These are just some of the healthy new realities that have become clearer, more evident, since Presidents Obama and Castro addressed their publics last month. Not everything going forward will look positive or new. The confrontation that played out between Cuba’s government and Cuban artists – this week and last – will not be the last incident we see.
There is no rationalization for repression, but we also know that incidents like this are inevitable; some will involve people acting conscientiously, others premeditated for the purpose of disrupting change. You can bet that hardliners here at home will seize on such incidents as evidence that U.S. policy should not change, or that it should be made even harsher.
This is not the time for second-guessing. The U.S. national interest will best be advanced by the new policy President Obama has crafted – not by the one he is trying to replace – and our focus now is on giving that policy a chance to work. Part of its brilliance resides in the fact that we didn’t wait any longer for the biological obsession of the old policy to bear fruit.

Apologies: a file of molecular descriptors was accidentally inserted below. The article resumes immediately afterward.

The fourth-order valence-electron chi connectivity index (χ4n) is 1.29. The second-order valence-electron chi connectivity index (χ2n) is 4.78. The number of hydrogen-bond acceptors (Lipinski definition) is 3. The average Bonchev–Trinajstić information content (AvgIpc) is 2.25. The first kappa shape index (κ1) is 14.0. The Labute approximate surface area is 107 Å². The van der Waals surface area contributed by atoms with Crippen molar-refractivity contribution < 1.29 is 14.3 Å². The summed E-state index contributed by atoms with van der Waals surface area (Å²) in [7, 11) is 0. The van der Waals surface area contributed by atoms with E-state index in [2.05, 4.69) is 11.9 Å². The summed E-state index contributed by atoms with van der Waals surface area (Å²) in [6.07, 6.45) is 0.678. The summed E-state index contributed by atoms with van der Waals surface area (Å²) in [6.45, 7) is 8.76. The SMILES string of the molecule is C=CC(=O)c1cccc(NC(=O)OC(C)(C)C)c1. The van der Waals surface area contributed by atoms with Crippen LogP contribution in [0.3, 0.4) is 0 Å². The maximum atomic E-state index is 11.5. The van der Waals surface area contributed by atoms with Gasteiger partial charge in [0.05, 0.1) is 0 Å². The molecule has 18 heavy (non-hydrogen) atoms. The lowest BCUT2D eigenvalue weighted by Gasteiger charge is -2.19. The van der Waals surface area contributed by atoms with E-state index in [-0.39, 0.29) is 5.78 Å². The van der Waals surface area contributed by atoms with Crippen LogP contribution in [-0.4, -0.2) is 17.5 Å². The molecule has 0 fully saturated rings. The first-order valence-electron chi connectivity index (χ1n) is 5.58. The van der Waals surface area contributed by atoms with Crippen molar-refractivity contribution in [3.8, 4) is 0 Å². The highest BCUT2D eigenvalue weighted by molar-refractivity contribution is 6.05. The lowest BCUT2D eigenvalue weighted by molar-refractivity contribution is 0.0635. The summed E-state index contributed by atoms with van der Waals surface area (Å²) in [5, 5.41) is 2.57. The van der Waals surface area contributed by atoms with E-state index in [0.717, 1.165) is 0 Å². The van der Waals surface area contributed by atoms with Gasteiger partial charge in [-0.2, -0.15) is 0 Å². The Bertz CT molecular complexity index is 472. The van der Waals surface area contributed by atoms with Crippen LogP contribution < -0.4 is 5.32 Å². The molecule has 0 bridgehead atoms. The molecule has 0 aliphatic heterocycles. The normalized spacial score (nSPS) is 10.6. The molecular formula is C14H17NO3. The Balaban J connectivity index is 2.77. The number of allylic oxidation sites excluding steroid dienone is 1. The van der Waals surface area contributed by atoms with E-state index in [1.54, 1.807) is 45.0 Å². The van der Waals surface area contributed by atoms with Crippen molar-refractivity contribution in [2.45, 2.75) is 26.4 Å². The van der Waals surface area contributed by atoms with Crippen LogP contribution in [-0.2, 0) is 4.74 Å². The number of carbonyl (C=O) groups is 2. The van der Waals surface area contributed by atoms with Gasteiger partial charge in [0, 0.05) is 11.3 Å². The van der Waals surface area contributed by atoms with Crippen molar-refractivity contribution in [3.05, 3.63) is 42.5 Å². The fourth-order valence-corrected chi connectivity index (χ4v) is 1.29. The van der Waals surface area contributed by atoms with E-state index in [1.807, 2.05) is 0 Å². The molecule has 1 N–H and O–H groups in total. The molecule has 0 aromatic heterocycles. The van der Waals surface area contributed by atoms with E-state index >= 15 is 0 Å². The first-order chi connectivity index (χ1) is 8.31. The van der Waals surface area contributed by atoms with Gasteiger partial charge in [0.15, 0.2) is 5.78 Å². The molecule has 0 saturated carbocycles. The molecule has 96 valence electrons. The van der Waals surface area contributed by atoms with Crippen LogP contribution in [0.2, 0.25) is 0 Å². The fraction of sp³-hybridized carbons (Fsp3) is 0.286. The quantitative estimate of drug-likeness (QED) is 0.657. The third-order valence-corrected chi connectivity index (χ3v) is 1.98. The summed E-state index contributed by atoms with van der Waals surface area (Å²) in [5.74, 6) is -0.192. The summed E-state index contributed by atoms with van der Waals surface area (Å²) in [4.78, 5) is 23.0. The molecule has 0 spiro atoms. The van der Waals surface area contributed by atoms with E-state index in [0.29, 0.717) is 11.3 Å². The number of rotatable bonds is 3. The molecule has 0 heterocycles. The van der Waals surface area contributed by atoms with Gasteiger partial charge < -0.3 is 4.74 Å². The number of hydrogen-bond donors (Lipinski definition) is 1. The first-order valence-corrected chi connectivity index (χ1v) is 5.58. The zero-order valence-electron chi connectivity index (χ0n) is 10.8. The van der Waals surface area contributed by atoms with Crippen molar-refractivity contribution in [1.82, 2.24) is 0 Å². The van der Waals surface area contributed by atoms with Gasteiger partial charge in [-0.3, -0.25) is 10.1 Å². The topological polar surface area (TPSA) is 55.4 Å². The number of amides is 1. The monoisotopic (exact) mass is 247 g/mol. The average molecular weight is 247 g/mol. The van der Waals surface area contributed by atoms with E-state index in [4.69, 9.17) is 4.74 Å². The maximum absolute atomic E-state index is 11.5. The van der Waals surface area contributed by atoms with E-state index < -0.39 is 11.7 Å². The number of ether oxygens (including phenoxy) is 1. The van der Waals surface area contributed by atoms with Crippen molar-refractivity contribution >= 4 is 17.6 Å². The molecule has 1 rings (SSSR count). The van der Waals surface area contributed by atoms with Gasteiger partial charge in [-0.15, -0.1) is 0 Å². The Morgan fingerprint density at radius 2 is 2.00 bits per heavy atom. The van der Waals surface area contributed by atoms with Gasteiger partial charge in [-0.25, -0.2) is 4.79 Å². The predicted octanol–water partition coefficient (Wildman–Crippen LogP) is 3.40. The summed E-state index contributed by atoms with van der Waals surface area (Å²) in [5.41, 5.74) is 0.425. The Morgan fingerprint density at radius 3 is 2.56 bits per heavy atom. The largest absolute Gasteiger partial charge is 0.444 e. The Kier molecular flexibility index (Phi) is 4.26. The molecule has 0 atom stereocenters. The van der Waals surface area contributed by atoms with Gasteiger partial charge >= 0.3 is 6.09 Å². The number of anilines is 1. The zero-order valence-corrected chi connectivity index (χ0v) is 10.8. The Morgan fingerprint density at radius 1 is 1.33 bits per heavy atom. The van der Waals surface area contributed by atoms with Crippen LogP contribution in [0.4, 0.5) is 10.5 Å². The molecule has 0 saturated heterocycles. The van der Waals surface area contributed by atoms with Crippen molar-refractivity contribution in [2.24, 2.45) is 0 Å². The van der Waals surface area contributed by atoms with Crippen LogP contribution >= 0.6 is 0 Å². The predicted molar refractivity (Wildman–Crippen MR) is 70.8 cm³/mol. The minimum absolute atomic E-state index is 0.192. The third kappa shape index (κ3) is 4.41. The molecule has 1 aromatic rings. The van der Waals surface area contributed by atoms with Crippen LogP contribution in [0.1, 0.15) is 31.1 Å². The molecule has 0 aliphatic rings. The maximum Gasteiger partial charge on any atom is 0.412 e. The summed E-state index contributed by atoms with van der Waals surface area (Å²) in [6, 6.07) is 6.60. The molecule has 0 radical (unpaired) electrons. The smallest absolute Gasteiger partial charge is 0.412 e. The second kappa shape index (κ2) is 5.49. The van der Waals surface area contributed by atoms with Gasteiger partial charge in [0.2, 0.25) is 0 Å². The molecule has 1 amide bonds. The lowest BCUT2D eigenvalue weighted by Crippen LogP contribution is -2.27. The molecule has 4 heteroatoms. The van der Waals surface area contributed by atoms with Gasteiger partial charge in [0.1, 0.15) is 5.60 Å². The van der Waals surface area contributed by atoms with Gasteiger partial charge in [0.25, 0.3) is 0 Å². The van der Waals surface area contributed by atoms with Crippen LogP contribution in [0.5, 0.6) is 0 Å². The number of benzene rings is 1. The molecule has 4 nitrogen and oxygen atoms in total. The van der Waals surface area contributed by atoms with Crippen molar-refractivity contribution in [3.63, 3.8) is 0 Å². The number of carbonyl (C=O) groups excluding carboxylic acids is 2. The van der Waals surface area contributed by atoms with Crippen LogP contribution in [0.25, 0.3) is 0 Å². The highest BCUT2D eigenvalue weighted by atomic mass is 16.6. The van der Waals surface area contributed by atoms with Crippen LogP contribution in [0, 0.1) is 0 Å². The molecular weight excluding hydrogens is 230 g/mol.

Time is the conqueror, and timing is everything.
At least 36 dissidents have been released from prison in Cuba in accordance with the joint announcements by Presidents Barack Obama and Raúl Castro that prisoners held in Cuba would be freed, Reuters reports.
As President Obama said last month:
“In addition to the return of Alan Gross and the release of our intelligence agent, we welcome Cuba’s decision to release a substantial number of prisoners whose cases were directly raised with the Cuban government by my team.”
Since December 17th, the U.S. has avoided commenting on the identities of the political prisoners or the timing of their release. Opponents of reform, including the Washington Post editorial board, seized on the opacity of the process as evidence for their claim that President Obama had “betrayed” the Cuban people.
In a recent press briefing, State Department spokesperson Jen Psaki came under fire when she would not disclose the exact number of prisoners released, their names, or a timeline for the release of the remaining prisoners. She responded by highlighting the sensitive nature of the process: